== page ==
• the percentage of invoices paid within the reporting period which were paid in 30 days or fewer, between 31 and 60 days, and over 60 days
  • the proportion of invoices due within the reporting period which were not paid within agreed terms

Statements (i.e. a tick box) about:

  • whether an organisation offers e-invoicing
  • whether an organisation offers supply chain finance
  • whether the organisation’s practices and policies cover deducting sums from payments as a charge for remaining on a supplier’s list, and whether they have done this in the reporting period
  • whether the organisation is a member of a payment code, and the name of the code

If a company fails to publish a report as required, or publishes false information this will be a criminal offence, punishable by a fine on summary conviction.

I would like to draw Parliament’s attention to two matters:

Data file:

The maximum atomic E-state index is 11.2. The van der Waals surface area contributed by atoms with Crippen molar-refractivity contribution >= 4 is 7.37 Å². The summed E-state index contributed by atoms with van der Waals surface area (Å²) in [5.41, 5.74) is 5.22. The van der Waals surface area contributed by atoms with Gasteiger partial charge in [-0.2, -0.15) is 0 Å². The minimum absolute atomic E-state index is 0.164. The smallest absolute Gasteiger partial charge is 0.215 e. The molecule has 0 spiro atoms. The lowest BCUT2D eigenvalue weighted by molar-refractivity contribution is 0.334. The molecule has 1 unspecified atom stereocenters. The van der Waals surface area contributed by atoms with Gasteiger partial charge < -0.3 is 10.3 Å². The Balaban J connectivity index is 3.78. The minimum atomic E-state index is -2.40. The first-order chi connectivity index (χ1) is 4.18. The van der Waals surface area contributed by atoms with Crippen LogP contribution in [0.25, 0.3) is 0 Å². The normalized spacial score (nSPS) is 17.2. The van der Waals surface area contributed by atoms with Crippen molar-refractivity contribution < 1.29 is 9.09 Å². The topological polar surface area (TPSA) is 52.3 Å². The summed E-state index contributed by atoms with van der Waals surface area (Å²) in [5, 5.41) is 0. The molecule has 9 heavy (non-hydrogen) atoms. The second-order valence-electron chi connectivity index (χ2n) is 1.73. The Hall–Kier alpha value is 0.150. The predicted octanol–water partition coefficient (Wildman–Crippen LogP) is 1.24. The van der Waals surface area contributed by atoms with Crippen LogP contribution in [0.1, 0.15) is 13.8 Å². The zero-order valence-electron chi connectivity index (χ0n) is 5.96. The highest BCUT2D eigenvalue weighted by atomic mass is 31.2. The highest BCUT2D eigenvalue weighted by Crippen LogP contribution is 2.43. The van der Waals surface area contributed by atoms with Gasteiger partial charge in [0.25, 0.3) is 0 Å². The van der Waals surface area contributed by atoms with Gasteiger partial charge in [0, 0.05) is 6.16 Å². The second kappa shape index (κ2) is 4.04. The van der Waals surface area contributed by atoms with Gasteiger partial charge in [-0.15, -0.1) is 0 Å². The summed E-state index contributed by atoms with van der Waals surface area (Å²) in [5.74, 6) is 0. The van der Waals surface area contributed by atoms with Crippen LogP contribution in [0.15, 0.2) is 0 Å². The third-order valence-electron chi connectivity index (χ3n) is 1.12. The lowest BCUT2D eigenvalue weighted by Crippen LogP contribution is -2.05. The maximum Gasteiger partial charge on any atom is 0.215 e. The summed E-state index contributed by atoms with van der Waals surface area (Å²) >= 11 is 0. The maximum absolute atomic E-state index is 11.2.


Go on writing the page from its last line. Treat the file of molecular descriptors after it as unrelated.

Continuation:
Interest owed and paid

The regulations do not include a requirement to report on the amount of interest owed and paid, which the previous Government committed to include. Businesses have suggested that this metric could be difficult to understand and implement. The Government will keep this metric under review, taking into account any lessons that the introduction of similar metrics to public sector reporting can teach us.

Pay to Stay and Supplier Lists

During the passage of the Small Business, Enterprise and Employment Act through Parliament the previous Government committed that these regulations would tackle so-called ‘pay to stay’ practices. These practices include instances where businesses require payments either for joining or for remaining on a supplier list.

The Small Business, Enterprise and Employment Act allows the Government to require reporting on practices relating to payment of suppliers. As such, the draft regulations require businesses in scope to report on whether they deduct sums from payments to suppliers as a charge to remain on their list of suppliers. This does not cover all payments required from suppliers for joining or remaining on a supplier list. The Government will keep reporting on ‘pay to stay’ under review. The Small Business Commissioner, who will be in post from next year, will be able to tackle such unfair payment practices.